The ability to drive with Parkinson’s (PD) depends largely on your individual circumstances. Driving with PD tends to be safest in the early stages of the disease. Taking medications that control your symptoms can also improve your driving ability and staying active can help you keep the muscle strength you need to drive.
Some of the symptoms of Parkinson’s that could affect your driving are:
- Episodes of tremor, for example, often begin in a hand or a foot and can affect the ability to operate a car’s controls.
- Rigidity can result in jerky motions while steering.
- Slow movement can interfere with braking in heavy traffic or the ability to react to road hazards quickly.
- Postural instability often results in a stooped posture in which the head is lowered and shoulders are drooped, further reducing drivers’ awareness of their surroundings.
- Fatigue or concentration difficulties
The decision to stop driving is difficult, but in reality, it is one that most of us, regardless of whether we have PD, will have to face at some point in our lives. A good way to know whether you should be driving is to ask yourself: If a loved one were my passenger, would I be risking that person’s safety? Also, be aware of your loved one reaction. If your partner, child or friend has commented on your driving or has hesitation in being your passenger you may like to take these reactions on board.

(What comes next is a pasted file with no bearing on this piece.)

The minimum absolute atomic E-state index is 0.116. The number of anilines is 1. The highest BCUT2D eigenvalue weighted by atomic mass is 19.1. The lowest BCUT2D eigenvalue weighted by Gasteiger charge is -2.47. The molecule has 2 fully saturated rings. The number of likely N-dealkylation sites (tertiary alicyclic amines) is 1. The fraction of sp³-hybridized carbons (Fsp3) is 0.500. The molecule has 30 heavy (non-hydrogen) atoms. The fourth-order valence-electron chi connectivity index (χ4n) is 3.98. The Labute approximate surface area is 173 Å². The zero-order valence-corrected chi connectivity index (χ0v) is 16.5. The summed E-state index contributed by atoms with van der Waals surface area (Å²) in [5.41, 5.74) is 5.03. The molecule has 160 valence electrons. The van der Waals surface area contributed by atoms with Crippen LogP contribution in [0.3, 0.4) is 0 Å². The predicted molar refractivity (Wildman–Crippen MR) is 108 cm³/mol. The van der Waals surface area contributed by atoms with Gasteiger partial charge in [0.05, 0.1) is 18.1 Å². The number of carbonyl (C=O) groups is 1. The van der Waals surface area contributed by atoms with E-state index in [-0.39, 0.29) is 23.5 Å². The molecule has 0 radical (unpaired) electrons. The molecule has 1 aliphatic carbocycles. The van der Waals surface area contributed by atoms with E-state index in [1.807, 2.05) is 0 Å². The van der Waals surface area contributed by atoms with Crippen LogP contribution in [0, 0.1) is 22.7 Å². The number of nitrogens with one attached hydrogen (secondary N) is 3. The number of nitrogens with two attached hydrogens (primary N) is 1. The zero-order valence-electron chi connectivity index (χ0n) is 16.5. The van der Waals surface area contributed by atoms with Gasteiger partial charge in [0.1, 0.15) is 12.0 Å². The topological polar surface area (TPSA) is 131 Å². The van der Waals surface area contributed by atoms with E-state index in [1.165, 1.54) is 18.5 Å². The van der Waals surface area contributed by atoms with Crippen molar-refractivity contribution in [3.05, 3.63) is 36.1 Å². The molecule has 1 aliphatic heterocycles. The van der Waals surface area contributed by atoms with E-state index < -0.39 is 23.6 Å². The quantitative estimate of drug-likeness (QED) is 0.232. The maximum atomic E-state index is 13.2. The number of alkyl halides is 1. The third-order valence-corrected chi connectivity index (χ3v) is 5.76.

Here are some tips to stay safe while you’re driving:
- Eliminate distractions such as your phone, the radio, and eating or drinking.
- Don’t drive when you are tired, or your medication is wearing off.
- Drive on familiar routes
- Don’t drive during busy times
- Use good posture and have a lumbar support cushion.
- Avoid driving in bad weather, at night, or when visibility is poor
- Stay active and regularly strengthen the muscles you need to drive safely.
- Consider applying for a disabled permit to allow you to park in larger spaces closer to your location.
Remember that socialisation and staying active will help manage your Parkinson’s symptoms. It’s important that you don’t stay home once you are no longer driving. There are many other options to get you out and about such as:
- Public transport
- Taxis or ride share services
- Family and friends
- Community Transport services